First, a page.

Computational accounts of decisions from experience often treat the information contained in new experiences as a disposable product. They are used once to update running evaluations of the available options, but once they have served their purpose they are simply discarded. When taken literal, these accounts imply that people should possess no declarative memory of the experiences that they have made.
A primary challenge for cognitive neuroscience is understanding how the cerebral cortex transforms distinct sources of information into cohesive experiences, and this goal requires knowledge of how functional integration emerges from the cortical structure. I will present recent work describing various features of a principal gradient in cortical connectivity that spans between primary sensory/motor areas and higher-order transmodal association regions.
Decision making under risk is fundamental in humans and other animals. Biologists generally aim at highlighting particular attitudes towards risk (i.e. risk proneness or risk aversion for example) that would reflect naturally selected adaptations to past environmental conditions for a given species. By contrasts with human studies of choice, those studies often fail to consider the interplay between the mechanisms involved in the decision such as the respective role of loss aversion, risk attitudes and probability distortion.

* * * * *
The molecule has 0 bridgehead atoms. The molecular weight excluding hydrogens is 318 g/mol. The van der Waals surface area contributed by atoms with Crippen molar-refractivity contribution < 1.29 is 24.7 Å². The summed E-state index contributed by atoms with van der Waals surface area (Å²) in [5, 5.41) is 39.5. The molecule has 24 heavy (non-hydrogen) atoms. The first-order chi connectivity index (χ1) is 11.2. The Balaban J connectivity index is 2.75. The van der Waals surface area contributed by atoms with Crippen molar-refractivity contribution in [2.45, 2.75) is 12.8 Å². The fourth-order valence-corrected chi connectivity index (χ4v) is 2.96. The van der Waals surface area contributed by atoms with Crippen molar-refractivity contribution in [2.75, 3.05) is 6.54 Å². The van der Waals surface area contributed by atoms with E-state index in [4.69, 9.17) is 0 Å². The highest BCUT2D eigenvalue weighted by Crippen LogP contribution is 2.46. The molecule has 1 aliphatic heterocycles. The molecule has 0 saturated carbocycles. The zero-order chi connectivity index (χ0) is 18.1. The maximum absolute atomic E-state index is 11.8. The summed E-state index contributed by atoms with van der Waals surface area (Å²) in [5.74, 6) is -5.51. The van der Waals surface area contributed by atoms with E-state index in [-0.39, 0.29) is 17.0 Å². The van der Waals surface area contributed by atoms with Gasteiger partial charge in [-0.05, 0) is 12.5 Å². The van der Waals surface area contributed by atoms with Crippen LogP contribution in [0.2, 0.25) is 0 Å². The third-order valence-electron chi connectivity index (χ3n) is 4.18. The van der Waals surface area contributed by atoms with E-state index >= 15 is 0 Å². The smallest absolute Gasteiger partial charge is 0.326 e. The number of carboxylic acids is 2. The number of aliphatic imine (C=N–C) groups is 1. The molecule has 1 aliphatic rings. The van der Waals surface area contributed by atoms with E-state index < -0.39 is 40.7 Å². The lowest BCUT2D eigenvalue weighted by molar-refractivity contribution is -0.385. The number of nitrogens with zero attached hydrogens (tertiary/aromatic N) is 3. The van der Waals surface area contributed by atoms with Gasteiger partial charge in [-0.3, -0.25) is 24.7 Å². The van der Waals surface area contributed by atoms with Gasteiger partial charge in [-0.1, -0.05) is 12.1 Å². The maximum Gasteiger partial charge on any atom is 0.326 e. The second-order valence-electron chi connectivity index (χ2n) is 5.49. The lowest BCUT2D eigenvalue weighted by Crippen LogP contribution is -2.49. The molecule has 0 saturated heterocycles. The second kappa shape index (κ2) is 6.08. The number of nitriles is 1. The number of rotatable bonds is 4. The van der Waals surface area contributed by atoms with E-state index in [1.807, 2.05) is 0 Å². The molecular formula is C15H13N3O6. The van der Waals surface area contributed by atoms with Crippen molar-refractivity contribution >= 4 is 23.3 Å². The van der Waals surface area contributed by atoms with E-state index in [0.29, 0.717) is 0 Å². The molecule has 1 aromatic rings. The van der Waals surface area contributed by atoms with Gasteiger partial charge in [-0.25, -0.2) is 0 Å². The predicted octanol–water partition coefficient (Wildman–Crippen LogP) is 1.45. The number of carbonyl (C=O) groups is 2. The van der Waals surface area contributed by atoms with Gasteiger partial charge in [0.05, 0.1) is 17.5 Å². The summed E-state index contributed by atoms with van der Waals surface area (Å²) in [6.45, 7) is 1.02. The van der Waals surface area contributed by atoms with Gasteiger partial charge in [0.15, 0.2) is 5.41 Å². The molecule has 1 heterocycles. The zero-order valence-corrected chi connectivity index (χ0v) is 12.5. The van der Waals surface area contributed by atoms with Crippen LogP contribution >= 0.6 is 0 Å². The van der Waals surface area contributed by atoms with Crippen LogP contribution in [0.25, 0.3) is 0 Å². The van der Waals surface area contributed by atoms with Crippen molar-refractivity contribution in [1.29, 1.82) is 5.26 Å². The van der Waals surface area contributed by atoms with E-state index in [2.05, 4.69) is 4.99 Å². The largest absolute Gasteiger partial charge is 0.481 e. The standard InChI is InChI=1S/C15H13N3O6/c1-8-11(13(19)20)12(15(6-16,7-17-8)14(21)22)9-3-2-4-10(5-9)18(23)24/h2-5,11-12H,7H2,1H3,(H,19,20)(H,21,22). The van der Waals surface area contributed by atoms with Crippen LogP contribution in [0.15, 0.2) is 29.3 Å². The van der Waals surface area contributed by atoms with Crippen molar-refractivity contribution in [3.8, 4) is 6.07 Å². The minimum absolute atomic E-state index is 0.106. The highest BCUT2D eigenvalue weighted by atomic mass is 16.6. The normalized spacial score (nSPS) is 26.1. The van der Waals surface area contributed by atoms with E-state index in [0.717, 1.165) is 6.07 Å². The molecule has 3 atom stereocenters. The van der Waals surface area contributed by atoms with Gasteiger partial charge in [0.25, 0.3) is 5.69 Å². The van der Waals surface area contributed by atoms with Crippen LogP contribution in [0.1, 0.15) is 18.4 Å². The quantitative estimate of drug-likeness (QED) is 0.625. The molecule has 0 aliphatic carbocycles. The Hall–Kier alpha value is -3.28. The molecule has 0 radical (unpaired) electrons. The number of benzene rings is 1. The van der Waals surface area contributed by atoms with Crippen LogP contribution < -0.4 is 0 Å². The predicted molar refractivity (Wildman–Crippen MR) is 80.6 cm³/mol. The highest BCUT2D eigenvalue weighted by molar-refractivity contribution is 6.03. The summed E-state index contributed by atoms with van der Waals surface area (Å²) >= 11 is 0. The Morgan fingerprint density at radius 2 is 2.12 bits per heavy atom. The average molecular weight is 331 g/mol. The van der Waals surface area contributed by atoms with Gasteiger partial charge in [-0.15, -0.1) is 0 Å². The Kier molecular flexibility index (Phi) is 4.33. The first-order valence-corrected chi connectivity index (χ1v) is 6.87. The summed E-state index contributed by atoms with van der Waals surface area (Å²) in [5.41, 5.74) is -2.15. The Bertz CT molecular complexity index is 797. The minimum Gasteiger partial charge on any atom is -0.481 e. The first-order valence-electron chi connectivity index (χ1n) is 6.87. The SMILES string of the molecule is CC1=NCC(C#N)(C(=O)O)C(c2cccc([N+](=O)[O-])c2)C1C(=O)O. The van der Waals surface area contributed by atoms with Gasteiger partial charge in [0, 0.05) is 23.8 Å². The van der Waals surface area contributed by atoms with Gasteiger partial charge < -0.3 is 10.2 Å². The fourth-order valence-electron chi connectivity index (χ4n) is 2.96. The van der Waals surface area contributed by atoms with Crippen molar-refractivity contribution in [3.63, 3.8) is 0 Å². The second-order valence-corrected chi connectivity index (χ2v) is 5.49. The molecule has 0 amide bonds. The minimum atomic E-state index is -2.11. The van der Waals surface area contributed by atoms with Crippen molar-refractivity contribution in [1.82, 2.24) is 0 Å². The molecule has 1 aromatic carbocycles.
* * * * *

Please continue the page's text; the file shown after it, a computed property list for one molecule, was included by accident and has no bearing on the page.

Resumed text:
Rencontre avec trois membres de l'équipe organisatrice, Klara Kovarski, docteure en neurosciences cognitives et chercheuse auprès de la Fondation Ophtalmologique Rothschild et de l’Integrative Neuroscience and Cognition Center, Rocco Mennella, post-doctorant au LNC2 du DEC, et Victor Chung, étudiant au Master de Sciences Cognitives de PSL.
Comment est né ce colloque ?
Alzheimer’s disease (AD) is characterized by progressive cognitive deterioration from early mild cognitive impairment (MCI)) to dementia. The multi-scale causes of such pathologies, from the subcellular to the brain level, remain elusive to experimental approaches alone. The masters project is geared towards developing new models of cell-specific pathologies associated with AD and examining their effects at teh population and functional level. Specifically the models developed will identify AD-linked beta amyloid (Ba) role in neural activity alterations and cognitive impairments.
Dr. Cristina SAVIN (New York University), Rapporteur
Dr. Jonathan PILLOW (Princeton University), Rapporteur
Dr. Gianluigi MONGILLO (Institute de la Vision), Examinateur
Dr. Alessandro TORCINI (Université de Cergy-Pontoise), Examinateur
Dr. Sophie DENÈVE (École normale supérieure), Directrice de thèse
Dr. Christian MACHENS (Champalimaud Centre for the Unknown), Co-directeur de thèse